More strong performances against other PCCSC teams came in the doublehanded Trojan Women’s Invite. Freshman skipper Cassie Obel and her crew sophomore Haley Fox were narrowly edged into second in the event after UCSB’s Ginger Luckey took first in the final five races, while sophomore skipper Elena VandenBerg and her crew, Gugliemini, finished just 7 points below in fourth.

The Cardinal’s women’s team had a bit of a harder time in the Navy Fall Women’s Interconference, finishing in seventh place. Nevertheless VandenBerg (this time sailing as a crew) and freshman skipper Maria El-Khazindar did acquit themselves nicely with a tiebreaker victory in the regatta’s Division B.

Stanford’s excess of young but talented female skippers should put them in contention for the women’s title in each of the next four years, and early indications suggest that they have the potential to take home the Cardinal’s first doublehanded national championship in program history.

Stanford hasn’t achieved quite the same level of success in coed divisions yet, but many of its results have been strong, considering the infrequent use of senior skippers Antoine Screve and Axel Sly and the comparatively late start to Stanford’s season. Skippers sophomore Will La Dow and freshman Russell Clarida, along with crews senior Yuki Yoshiyasu and freshman Kathryn Booker, managed a seventh-place performance at the Hood Trophy regatta on Sept. 26–27, besting young squads from top-ranked programs like Yale and Fordham.

Stanford will look to continue to tune its performance across the country until its fall season wraps up in early November.

Contact Andrew Mather at amather ‘at’

]> 0 SPO.101315.lukemuller
Stanford sailing seeks strong start in individual events Thu, 24 Sep 2015 06:56:36 +0000 Stanford sailing is set to kick off its 2015-16 season with a number of familiar obstacles in front of it.

As in most years, the team faces the daunting challenge of replacing some of the best talent in the country. New names will have to step up in order to fill the shoes of skippers like Kieran Chung and Hans Henken and crews like Haley Kirk.

Also like in other years, the Cardinal will have to fight their geographic disadvantage. College sailing remains an East Coast-dominated sport, and Stanford will likely get fewer chances to race against top-tier competition than some other schools in the country.

Yet even though the Cardinal may not have magically dodged the barriers in their path, there is plenty of reason to be optimistic about the team’s chances of reaching its perpetual goal of bringing home an elusive national title to The Farm.

For one, Stanford is still probably the best-placed program in the country to qualify for these championship events. The team astoundingly hasn’t fallen from the top spot in the Pacific Coast Collegiate Sailing Conference since 2005, and there’s little to suggest any massive upheaval is presently in the works.

Similarly, the athletes returning to Redwood City this season appear as prepared as ever to lead the team to impressive accomplishments. Stanford coach John Vandemoer has continually brought top classes to The Farm, and many of the team’s younger members have already begun making an impact.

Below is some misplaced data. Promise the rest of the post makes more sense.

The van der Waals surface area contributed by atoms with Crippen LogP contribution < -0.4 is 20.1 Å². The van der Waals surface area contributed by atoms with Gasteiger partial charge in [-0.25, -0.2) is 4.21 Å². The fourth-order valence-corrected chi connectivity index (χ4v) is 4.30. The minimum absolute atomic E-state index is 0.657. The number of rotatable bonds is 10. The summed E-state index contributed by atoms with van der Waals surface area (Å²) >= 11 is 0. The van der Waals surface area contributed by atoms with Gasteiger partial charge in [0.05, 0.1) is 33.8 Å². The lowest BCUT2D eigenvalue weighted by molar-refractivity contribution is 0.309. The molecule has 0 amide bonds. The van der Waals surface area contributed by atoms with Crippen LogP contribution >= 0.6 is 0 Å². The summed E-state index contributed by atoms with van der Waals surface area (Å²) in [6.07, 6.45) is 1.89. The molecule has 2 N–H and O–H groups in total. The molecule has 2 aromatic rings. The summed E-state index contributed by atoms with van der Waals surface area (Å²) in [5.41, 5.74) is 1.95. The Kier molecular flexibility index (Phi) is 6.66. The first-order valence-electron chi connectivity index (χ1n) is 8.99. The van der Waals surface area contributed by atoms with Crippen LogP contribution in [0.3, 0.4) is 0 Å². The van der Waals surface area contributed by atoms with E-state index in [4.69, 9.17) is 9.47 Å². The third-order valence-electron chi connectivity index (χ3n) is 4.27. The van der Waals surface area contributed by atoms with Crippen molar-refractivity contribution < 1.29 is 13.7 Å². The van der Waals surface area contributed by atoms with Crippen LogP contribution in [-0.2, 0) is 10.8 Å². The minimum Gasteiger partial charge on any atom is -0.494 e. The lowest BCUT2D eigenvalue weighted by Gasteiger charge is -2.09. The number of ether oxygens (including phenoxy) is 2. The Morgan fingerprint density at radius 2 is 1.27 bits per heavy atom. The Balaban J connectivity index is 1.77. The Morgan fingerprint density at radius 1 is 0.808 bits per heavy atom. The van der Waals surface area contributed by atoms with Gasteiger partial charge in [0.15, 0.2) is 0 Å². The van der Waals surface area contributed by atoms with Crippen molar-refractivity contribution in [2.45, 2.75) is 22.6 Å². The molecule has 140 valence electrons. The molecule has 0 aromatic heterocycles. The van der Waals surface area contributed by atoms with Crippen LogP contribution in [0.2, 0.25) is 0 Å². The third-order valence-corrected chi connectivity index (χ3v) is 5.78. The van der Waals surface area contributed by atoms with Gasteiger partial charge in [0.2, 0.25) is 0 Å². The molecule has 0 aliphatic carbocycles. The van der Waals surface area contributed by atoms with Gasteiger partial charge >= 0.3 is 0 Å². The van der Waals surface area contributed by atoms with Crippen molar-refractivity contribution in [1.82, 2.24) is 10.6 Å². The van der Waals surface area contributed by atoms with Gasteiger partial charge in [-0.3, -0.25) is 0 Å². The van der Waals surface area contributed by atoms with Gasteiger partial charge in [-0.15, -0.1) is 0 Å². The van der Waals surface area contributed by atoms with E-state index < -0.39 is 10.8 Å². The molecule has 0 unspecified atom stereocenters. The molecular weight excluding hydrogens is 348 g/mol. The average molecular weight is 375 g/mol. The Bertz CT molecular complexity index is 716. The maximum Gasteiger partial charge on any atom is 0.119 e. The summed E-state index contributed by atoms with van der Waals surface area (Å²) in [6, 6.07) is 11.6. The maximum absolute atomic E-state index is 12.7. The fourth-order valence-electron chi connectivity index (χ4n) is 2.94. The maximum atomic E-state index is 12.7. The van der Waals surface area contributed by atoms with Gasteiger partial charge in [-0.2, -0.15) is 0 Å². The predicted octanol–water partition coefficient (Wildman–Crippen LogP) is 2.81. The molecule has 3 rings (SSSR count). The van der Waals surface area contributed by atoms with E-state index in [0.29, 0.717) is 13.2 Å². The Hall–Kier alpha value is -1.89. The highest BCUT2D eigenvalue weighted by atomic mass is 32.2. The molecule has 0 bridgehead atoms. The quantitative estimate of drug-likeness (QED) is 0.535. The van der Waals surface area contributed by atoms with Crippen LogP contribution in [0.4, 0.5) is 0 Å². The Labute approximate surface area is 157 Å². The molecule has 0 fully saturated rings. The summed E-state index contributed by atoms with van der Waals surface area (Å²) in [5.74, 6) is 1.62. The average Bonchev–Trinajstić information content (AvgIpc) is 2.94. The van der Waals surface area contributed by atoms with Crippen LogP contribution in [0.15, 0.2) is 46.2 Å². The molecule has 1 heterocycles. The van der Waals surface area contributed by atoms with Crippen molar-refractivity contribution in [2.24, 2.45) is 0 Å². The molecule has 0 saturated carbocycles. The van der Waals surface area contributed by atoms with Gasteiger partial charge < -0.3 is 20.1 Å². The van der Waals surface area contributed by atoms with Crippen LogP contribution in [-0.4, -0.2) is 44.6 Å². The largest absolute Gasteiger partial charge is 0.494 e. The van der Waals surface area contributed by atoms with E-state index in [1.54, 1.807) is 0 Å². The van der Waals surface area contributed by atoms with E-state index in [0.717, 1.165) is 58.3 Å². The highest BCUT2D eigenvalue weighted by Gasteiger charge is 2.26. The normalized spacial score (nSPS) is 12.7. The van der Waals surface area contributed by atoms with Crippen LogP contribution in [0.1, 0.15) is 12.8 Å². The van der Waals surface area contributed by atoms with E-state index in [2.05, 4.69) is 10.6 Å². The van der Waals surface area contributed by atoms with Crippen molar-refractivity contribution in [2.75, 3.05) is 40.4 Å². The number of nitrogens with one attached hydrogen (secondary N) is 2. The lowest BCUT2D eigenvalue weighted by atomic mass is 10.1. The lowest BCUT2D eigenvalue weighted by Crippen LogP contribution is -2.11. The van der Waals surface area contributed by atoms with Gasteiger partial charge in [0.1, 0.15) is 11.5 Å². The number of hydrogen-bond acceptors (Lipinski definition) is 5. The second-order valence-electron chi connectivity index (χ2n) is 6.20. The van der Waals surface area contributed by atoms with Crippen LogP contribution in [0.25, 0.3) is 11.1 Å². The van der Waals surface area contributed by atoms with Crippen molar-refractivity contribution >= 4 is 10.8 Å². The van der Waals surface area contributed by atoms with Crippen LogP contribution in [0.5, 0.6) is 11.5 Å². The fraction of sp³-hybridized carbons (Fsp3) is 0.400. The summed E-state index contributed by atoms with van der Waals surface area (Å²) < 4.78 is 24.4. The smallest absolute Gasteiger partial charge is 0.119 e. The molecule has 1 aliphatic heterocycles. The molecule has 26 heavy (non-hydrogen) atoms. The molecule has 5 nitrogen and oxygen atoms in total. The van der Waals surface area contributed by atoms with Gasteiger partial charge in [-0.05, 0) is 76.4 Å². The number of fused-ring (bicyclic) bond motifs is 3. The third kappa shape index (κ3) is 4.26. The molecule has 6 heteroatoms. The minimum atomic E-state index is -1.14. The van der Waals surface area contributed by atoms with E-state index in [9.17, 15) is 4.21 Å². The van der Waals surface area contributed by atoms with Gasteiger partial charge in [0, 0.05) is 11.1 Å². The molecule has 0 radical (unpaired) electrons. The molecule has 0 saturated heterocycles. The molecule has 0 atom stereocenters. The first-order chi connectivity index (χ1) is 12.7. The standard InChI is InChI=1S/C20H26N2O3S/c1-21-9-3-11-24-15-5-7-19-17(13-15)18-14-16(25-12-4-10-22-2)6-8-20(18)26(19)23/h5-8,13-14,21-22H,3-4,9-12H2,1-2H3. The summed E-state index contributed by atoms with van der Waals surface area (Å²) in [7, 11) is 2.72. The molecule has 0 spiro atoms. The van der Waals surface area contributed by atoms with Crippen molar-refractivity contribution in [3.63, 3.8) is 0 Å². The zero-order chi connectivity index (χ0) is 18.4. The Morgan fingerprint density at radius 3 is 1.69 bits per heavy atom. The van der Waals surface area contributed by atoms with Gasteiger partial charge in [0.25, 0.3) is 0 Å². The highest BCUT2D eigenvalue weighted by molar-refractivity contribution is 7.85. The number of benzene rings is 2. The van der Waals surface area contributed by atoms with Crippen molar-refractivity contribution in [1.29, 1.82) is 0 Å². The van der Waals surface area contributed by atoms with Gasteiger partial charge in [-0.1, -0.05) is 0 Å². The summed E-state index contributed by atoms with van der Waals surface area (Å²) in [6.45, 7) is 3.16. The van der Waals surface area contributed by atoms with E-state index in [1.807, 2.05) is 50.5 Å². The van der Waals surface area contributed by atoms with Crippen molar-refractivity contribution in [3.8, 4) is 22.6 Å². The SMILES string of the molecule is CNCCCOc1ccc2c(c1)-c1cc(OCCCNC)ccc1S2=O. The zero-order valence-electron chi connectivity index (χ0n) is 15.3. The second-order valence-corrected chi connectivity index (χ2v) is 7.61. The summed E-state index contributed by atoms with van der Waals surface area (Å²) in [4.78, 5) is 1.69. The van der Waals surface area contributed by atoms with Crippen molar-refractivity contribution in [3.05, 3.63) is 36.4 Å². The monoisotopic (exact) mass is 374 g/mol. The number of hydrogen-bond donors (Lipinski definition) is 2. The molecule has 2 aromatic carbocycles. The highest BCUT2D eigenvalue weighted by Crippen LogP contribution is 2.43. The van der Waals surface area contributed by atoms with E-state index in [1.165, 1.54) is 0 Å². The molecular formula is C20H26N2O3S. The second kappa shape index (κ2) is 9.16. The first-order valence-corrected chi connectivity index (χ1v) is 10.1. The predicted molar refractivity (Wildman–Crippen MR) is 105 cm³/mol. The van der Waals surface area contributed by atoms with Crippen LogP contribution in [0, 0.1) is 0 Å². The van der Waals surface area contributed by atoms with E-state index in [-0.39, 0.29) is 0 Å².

Much, of course, will need to happen for any big dreams to be realized. But with five seniors on the team’s roster and the major national championships – women’s fleet racing, coed fleet racing and team racing – set to take place in San Diego, this year may present a prime opportunity for the team to build upon its status as one of the top programs in the country.

The season technically started last weekend, with three boats competing at the Hatch Brown trophy on the Charles River in Boston, Massachusetts. The team came in seventh out of 18, anchored by a strong Division C performance from junior Lily Katz that landed her just two points off the lead.

The most important races kick off in a few days, however, beginning with the men’s and women’s conference singlehanded championships. These determine which boats get to represent the school at the national singlehanded championships in Virginia this November.

Sophomore Luke Muller won the men’s event as a freshman last year and will likely look to repeat his success in Long Beach this weekend. Meanwhile, sophomore Haley Fox should hope to edge her way into qualification after landing just outside the top two in 2014.

These events are not “team” events, and victory is typically more of an individual honor than a reflection on the program at large. Still, an impressive showing by Stanford’s skippers could allow the Cardinal to demonstrate their depth and set the tone for races to come.

The team has a long way to go before it can even begin thinking about its major national championship qualification campaign next April. In the meantime, however, sailing should continue to quietly impress and put itself in a good position to make headlines this spring.

Contact Andrew Mather at amather ‘at’

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Women’s sailing wins conference champs, nationals on the horizon Fri, 01 May 2015 09:30:39 +0000 Despite starting the season outside of the top 10 in the Sailing World Poll, the Stanford sailing team has staged a strong comeback throughout this year, most recently jumping to fifth in the rankings after a successful spring season.